It’s his track record of producing striking representations of movement that helped Houghton secure one of his latest commissions: Artist in Residence for the British team currently aiming to secure Britain’s first-ever win of The America’s Cup (famous for its head-to-head races of the world’s fastest boats). Houghton has documented the work of Land Rover BAR, led by Olympic sailor Ben Ainslie, for the last year, and will soon travel to see the team in Bermuda, where it has decamped to ready itself for the knockout stage of the Cup contest later this year. Despite having been christened with the auntie-like name ‘Rita’, Ainslie’s boat seems to have been born for visual capture, a state-of-the-art poster girl for the exuberant potential of computer-aided engineering. The description ‘fighter jet on water’ doesn’t feel so much like hyperbole when you watch this 45-foot catamaran in action: with its twin hulls connected to the water by only four spike-like ‘daggerboards’, the boat seems to fly as much as it sails.

A subject with this much natural dynamism, as well as the expectations that attach to a high-profile commission, mean it would have been easy for Houghton to produce painting after painting that shouted ‘incredible’, ‘speed’ and ‘daring’. But from the outset, he was also interested in exploring the idea that “There are five guys on the boat and 150 people off the boat… and it’s the 150 who actually make the boat sail.” As a result, Houghton went “behind closed doors” to create many emphatically everyday views of the BAR project – for example, a pared-back watercolour of Rita’s double hull suspended in the maintenance shed like a giant unfinished window frame.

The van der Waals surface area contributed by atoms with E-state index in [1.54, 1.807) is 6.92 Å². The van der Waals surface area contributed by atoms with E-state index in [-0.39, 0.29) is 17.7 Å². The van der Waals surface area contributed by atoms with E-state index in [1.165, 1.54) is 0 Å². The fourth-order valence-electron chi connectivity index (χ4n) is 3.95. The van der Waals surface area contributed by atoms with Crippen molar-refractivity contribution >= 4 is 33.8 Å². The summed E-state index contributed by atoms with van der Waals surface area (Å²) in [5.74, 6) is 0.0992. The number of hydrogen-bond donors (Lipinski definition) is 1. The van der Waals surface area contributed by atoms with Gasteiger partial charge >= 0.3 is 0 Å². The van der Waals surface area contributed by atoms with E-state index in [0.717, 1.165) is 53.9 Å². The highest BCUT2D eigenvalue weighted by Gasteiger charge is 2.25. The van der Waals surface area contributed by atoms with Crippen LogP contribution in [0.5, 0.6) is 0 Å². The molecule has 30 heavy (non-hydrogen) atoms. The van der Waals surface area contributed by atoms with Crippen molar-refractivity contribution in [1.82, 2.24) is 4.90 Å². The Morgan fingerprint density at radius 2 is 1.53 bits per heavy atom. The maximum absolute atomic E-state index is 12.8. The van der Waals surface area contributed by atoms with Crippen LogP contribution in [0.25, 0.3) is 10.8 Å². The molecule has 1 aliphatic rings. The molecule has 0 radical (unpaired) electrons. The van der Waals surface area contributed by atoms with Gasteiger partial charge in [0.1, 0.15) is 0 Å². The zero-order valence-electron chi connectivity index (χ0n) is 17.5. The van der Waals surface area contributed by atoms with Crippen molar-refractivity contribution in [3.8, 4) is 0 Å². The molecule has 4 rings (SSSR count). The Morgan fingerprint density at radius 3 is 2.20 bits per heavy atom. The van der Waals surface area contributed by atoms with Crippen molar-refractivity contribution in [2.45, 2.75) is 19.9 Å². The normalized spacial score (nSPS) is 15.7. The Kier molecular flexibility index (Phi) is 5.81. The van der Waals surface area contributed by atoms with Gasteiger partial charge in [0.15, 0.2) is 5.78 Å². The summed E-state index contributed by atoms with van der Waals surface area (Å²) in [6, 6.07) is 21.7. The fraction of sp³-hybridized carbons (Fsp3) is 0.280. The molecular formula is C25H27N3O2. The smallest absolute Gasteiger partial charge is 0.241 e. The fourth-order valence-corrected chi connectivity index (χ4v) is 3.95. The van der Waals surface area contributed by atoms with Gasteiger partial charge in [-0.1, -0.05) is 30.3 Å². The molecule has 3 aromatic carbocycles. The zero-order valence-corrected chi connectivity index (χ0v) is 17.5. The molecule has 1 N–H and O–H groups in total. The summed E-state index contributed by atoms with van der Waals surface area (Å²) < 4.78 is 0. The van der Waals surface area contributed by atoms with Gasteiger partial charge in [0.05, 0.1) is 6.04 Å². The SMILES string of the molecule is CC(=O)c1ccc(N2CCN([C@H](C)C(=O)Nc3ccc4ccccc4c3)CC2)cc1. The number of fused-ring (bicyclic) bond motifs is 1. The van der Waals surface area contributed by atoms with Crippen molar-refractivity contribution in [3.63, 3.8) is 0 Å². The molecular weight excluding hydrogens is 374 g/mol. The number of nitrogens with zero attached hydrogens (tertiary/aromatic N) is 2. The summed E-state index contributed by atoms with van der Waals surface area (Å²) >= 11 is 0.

This interest in “balancing the story” was also engaged during two other of Houghton’s stand-out projects, during which he was probably doubly aware of the privilege of an ‘access all areas’ status: at Highgrove House in 2013 (home to Prince Charles) and Windsor Palace (reportedly the Queen’s favourite royal residence) in 2014. These two residencies came out of relationships developed in 2009 during a commission to shadow the Queen’s ceremonial guard corps, the Gentlemen at Arms, to mark their 500th anniversary. Houghton says that residencies weren’t originally “on the game plan” but was conscious when he returned to the UK from South Africa that to make a go of painting full time he had to “find an angle” and develop work he knew people would buy. As a result, he used family connections with the military to gain access to document the life of some of London’s cavalry regiments – projects that became the first links in the chain of immersive projects that have formed the backbone to his career ever since.

Given that Houghton is a pragmatist as well as an artist, it’s not surprising that the images he made of Highgrove and Windsor include the highly marketable likes of gilded carriages, famous royal buildings, bucolic landscapes and men in uniform. But these collections also feature the kind of unglamorous sights you could see just wandering around: a family of pigs, a woman tending a sunny vegetable garden, horses being washed down in their stables – so alongside the readily iconic there is plenty of evidence of a life Houghton describes as “the one people don’t see”. The fact that he gives breathing space to the slippage between the popular perception of a celebrated place or event and its everyday reality is what ensures that his work remains more layered and more interesting than the label ‘sports artist’ might suggest. Although he is at the peace with the fact he produces work that “doesn’t ruffle feathers”, talking to him makes it clear that Houghton is not an artist content to roost complacently in any form of pigeonhole.